Posted on November 13, 2009. Filed under: News And Politics... |


UPDATED:  Saturday, November 14, 2009 2:33 PM (My original post follows my update)
In true Democratic fashion, they all ganged up on Lieberman, threatening him into siding with Obama and his health care bill.  Chicago politics is alive and well in Washington.    Senator Tom Harkin, D-Iowa suggested that Lieberman has a lot to lose if he goes against the Democrats on health care reform.  "He wants to caucus with us and, of course, he enjoys his chairmanship of the committee because of the indulgence of the Democratic Caucus.  So I’m sure all of those things will cross his mind before the final vote,"  He also stated  that Lieberman doesn’t want to "go down in history" as the Democrat who helped kill health care reform.
Sen. Patrick Leahy, D-Vermont, another Democrat who crawled out from under a rock, put in his two cents and suggested he’d be open to seeking Lieberman’s ouster from the caucus if he filibusters, telling Politico.com, "Let’s see what happens.  I don’t think anybody should be filibustering."  That’s right, if you speak out against the Clown Obama, you will be ousted from the 3-ring circus that has taken up residence at our White House and in Congress.
In a recent column, Democratic strategist Paul Begala charged that the "I" after Lieberman’s name stands for "insurance industry", by insinuating that Lieberman is heavily funded by the health care and insurance industries, leading to allegations that he’s in the tank for those interests.  Kettle, meet pot!  A huge majority of politicians are in the tank for special interests.  That’s how they get elected; that’s how they get (and stay) in power.  Once they get into office, they pay back those special interests with our tax dollars.  They can only get away with it if we allow it.  Time to take back our country from the Rat-infested White House and Congress.  If Lieberman can jumpstart the extermination of these corrupt and power-hungry rodents, the momentum may even produce more Independents.  Wouldn’t that be great—to reduce the Democrats and Republicans to minority status, while bringing the rebirth of independence to America via Independents.  We all love our independence.  Maybe what we need are Independents to bring Independence back to America where it belongs—a revolution that our forefathers would be proud of…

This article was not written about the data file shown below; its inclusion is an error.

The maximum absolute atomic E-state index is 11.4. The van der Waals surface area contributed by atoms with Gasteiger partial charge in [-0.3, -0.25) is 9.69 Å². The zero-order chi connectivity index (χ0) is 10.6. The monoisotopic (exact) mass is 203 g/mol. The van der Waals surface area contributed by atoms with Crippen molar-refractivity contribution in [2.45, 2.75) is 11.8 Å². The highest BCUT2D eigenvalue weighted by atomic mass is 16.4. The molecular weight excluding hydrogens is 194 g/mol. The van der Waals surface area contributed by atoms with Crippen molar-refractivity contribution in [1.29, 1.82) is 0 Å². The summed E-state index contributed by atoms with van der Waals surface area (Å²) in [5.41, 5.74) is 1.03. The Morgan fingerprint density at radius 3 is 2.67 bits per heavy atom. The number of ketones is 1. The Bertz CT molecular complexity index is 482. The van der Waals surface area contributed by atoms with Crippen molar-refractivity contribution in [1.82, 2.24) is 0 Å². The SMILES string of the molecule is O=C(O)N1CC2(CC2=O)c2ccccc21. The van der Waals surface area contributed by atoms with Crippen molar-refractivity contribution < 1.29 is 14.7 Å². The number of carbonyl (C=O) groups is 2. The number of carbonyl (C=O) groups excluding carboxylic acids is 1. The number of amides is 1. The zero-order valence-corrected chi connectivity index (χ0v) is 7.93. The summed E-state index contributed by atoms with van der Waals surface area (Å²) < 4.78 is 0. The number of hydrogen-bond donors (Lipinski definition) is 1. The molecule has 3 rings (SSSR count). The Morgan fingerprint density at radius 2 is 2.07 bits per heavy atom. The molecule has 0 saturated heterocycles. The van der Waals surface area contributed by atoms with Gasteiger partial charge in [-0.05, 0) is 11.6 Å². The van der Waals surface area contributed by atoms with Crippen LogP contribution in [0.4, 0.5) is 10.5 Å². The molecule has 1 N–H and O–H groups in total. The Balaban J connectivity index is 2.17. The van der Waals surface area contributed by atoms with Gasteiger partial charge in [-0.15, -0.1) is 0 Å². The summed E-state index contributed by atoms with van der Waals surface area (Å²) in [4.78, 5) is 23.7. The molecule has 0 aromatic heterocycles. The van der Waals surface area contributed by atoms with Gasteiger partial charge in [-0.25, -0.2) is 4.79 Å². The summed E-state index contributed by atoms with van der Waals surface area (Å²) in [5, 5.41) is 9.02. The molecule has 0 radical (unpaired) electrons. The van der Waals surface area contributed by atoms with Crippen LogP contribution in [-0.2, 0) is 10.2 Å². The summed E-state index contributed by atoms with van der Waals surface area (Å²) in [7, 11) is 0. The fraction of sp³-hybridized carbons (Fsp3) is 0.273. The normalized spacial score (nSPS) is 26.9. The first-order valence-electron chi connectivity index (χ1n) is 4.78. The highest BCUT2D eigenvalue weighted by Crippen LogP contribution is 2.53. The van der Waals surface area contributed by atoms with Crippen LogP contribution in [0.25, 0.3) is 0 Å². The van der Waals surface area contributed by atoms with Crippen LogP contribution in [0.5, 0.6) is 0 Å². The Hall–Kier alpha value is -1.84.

Lieberman Finds Stride in Senate as the Democrats’ Maverick



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When push comes to shove, Joe Lieberman finally stands up to the Democrats.  Hopefully the Senate will follow…
Thursday, Nov. 12, 2009

Can the Dems Keep Putting Up with Joe Lieberman?

By Jay Newton-Small / Washington

Senate Democrats are used to the lashing their Republican colleagues dish out every week on the Sunday-morning political shows, but lately their biggest headache has been one of their own. And while they would dearly love to fire back at Joe Lieberman of Connecticut after his almost weekly bomb-throwings, there is little they can do but bite the insides of their cheeks and bear it.

On last weekend’s Fox News Sunday, Lieberman, chairman of the Senate Homeland Security and Governmental Affairs Committee, announced that he was launching an investigation into whether the Fort Hood massacre suspect was in fact a terrorist. The Sunday before, on CBS’s Face the Nation, Lieberman said he would support a Republican filibuster of health care reform if the Democratic bill included a public option — as it currently does. "I feel so strongly about the creation of another government health-insurance entitlement," Lieberman told CBS’s Bob Schieffer. "I think it’s such a mistake that I would use the power I have as a single Senator to stop a final vote." Just days before that, he told ABC News he intended to campaign for both Republican and Democratic candidates in next year’s midterm elections. And late last month, in a rare oversight hearing of the Obama Administration, he examined the legality of the President’s so-called czars — a favorite bone of contention of Fox News’ Glenn Beck and talk radio’s Rush Limbaugh.(See pictures of the Fort Hood memorial service.)